As a high school student, I remember the excitement of going door-to-door to solicit signatures on petitions of various sorts.
Adding one’s name to a list of other names on a single piece of paper may not seem consequential. But when that sheet joins hundreds or thousands of others, suddenly the list has the potential to gain notice.
One petition I promoted urged people across the U.S. to boycott buying table grapes, in support of the Latino/a grape pickers on strike in California. Organized by legendary union leader, Cesar Chavez, the movement united farm workers to demand a living wage and decent working conditions.
In the case of the United Farm Workers, such petitions contributed to what became a national boycott of table grapes (lasting from 1965-70). Although many contemporary farm workers still suffer unacceptable working conditions and low wages, the boycott produced the first union contracts for farm workers, who began a national conversation about better pay, benefits, and protections–a conversation that continues today.
In those days, collecting thousands of signatures for a petition meant having a well-organized, healthy cadre of footsoldiers. Nowadays, websites such as Change.org make the process infinitely easier.
Take the case of Amazon. A current online petition urges Amazon to change the name of the Amazon Mom program to Amazon Family.
Sure, names are just one (small) part of the problem of challenging gender stereotypes and expectations. But “starting somewhere” to promote social justice means just that: starting somewhere. And changing the very public name of a very popular program is a great start.
At the individual level, we all know how names matter to our sense of personal identity. The case of a nine-year-old girl from New Zealand is instructive. Desperate to change her name, she found legal redress: In 2008, “a judge in New Zealand made a young girl a ward of court so that she could change the name she hated – Talula Does The Hula From Hawaii. Judge Rob Murfitt said that the name embarrassed the nine-year-old and could expose her to teasing,” such that the judge termed the name a “social disability.”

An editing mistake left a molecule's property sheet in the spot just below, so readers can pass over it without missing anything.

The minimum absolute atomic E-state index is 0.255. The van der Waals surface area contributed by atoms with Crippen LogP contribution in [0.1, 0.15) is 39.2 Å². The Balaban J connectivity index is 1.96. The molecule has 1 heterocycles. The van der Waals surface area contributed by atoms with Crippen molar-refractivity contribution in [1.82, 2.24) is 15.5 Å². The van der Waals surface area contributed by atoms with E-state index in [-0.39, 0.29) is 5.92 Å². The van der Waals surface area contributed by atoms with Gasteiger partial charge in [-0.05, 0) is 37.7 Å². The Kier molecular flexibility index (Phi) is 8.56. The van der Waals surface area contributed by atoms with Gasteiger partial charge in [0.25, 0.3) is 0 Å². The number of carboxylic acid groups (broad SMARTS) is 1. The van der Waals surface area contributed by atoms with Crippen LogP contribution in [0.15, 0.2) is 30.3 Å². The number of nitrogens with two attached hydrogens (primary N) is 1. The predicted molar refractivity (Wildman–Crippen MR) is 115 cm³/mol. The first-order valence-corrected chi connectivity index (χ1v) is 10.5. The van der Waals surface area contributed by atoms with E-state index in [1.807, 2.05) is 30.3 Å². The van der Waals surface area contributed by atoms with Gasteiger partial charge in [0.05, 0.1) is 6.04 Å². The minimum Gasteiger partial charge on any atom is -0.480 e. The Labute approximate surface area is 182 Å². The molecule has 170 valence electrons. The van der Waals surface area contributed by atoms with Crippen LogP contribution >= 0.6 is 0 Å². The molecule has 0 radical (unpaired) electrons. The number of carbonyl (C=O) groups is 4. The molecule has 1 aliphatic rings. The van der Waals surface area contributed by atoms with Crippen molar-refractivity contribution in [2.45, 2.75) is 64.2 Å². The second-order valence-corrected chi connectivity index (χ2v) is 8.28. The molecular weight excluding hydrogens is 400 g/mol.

At the corporate level, CEOs know how names matter to a company’s bottom line. In the U.S., despite the enormous expense and hassle involved, over 1,900 companies changed their names last year. They had diverse reasons for doing so, but whatever the motivations, their directors decided that the benefit of changing the company name outweighed the cost. Financial managers would only undertake such an ambitious and complicated shift if the symbolic resonance to names mattered.
And they do matter. While changing the Amazon Mom program to the Amazon Family won’t solve the problem of patriarchy in the modern world, that corporate name change will give boys who consider what kind of fathers they want to become (inseminators vs. hands-on parents?) one more model of where they might see themselves as involved fathers (as part of an “Amazon Family”) . . . and one less model of where their masculinity is not welcome (as an “Amazon Mom”).
Besides, from Amazon’s perspective, such a name change would make good business sense. If a dedicated father can “see himself” in an “Amazon Family” program (but not in the “Amazon Mom” program), he’s more likely to commit precious resources–family funds–to buy consumer goods on that website, and not another. And in a capitalist world, promoting business ethics from the standpoint of the financial bottom line may (for better or worse) be our most realistic option.
You can sign the Amazon petition here.